The “Ombré” trend is pretty huge right now. Search the term on Pinterest and you’ll find everything from ombré cakes to ombré hair color. In case you’re unfamiliar with the term, it refers to color graduated from light to dark. In today’s post, Chris Campbell explains an easy way to create smooth ombre-like color blends (or Skinner Blends) with colored clay. There’s no reason we clay artists can’t be up on all the trends and get the ombre look with colored clay. To see the rest of the article and learn how to make beautiful objects (see above image!) with your color-blended clay, download your free copy of our new Workshop Handbook: Clay Projects and Studio Resources.
Debra Oliva’s work is inspired by a Samurai warrior’s suit of armor, which she saw on a visit to a museum. Impressed by the combinations of grays, blacks, and browns, as well as the patterns, textures, and fine details, Debra knew she had to work these elements into her clay work. She does this by throwing in sections with different colored clays, painstakingly etching surface designs, and adding more color with underglazes and terra sig. In today’s post, an excerpt from the September 2012 issue of Ceramics Monthly (coming soon to a newsstand or mailbox near you!), Debra explains her process.
Today I am sharing a clip from Curt Benzle’s DVD Expanding Your Creative Palette with Colored Clay. In this clip, he gives tips on making colored clays from scratch. I have to admit, I haven’t dabbled much in this technique because it seemed like an such an effort to make the colored clay. But, as Curt explains, it is really not that bad, especially if you set yourself up with a segmented plaster drying bat. Easy Peasy!
Today, Ben Carter tells us all about a cool platter forming technique in which he uses tar paper, slump molds made from insulating foam and hand sewn cloth forms filled with grog. Ben also shares his sgraffito and painted colored slip decorating process.
In today’s video, an excerpt from our latest Ceramic Arts Daily Presents DVD Studio Scale Architectural Ceramics,
Stephani Stephenson explains how to calculate shrinkage and make a
shrink rule. I thought this would be a good clip to share because, even
if you’re not working on an architectural scale, knowing how to
calculate shrinkage is a good skill to have.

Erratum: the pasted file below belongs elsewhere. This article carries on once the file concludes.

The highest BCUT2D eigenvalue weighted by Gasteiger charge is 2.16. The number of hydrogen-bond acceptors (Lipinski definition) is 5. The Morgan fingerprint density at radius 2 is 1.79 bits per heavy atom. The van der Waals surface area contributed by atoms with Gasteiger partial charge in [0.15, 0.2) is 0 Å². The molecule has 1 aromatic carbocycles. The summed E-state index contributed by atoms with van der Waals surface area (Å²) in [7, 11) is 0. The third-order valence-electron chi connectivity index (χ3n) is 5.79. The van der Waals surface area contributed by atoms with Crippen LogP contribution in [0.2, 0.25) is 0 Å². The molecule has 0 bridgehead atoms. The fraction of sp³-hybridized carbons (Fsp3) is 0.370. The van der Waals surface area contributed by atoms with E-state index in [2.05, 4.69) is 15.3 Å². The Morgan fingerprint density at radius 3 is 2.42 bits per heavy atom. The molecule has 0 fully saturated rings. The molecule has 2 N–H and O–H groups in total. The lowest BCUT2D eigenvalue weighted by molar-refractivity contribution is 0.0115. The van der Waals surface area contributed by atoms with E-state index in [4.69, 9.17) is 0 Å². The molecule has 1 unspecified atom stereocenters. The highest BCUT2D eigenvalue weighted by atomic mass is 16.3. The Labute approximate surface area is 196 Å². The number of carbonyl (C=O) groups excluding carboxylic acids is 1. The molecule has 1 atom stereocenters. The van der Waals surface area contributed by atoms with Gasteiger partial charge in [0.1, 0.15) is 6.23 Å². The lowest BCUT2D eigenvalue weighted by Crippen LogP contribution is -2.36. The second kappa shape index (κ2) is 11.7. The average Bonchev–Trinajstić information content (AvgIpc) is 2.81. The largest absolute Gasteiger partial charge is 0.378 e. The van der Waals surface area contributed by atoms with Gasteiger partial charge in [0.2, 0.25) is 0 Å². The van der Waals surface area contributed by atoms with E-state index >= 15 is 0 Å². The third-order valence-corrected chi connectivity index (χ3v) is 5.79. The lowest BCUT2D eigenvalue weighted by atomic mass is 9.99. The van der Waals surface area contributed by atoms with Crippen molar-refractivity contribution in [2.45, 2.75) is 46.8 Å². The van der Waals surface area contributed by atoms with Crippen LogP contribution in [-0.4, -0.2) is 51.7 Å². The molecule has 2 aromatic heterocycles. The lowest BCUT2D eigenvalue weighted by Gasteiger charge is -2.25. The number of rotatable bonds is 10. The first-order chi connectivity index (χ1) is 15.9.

Agateware pottery features swirling marbleized colors and was
probably first developed to imitate the qualities of agate, a
semiprecious stone with striated patterning. These swirling effects can
be created either by throwing with a prepared mixture of colored clays,
or by working with thin slabs of colored clay that has been layered to
create patterns. In today’s post, Michelle Erickson and Robert
Hunter demonstrate how to create agateware using the latter of these
techniques. Glazing isn’t the only way to create sweet surfaces!
We all end up with clay scraps when making pottery, and because this
happens at various stages in the cycle, we need a way to bring all of
that clay to an even level of moisture and consistency so it can be
used again. But there is no one way that works for everyone in every
studio. So in today’s post, an excerpt from our second edition of our free download Successful Tips for Buying and Using Pottery Clay, we present an assortment of simple tips for recycling clay without a lot of equipment or hassle.
There is no shortage of application techniques using ceramic underglazes. Laura Kukkee creates her decoration with underglazes on newspaper then transfers it to a freshly rolled clay slab. She also builds up layers of different colored slips and underglaze decoration on newsprint to create a very thin slab. Then she cuts the slab into pieces and uses an appliqué technique to apply the decorated pieces to pots. She also demonstrates silk screened and inlaid appliqué.
I began teaching a beginning pottery class this week and I was
reminded that wedging clay can be tricky to learn…and to teach. But I
came across this video from potter Dorian Beaulieu that does a great
job of demonstrating and explaining the wedging process. I am planning
to model my instruction on Dorian’s from now on!
There is an abundance of clay in my area, and I have occasionally
thought about making work out of local clay. But the process seemed
intimidating, so I never actually tried it (or maybe it was a matter of
laziness!). But as Graham Sheehan demonstrates in today’s video clip,
the process is not all that difficult. It might not be practical for
everyone, but if you’re willing to do a little bit of manual labor,
digging your own clay can be a great way to create an even closer
connection to the work you make, and help lessen your carbon footprint
in the process. Watch the video!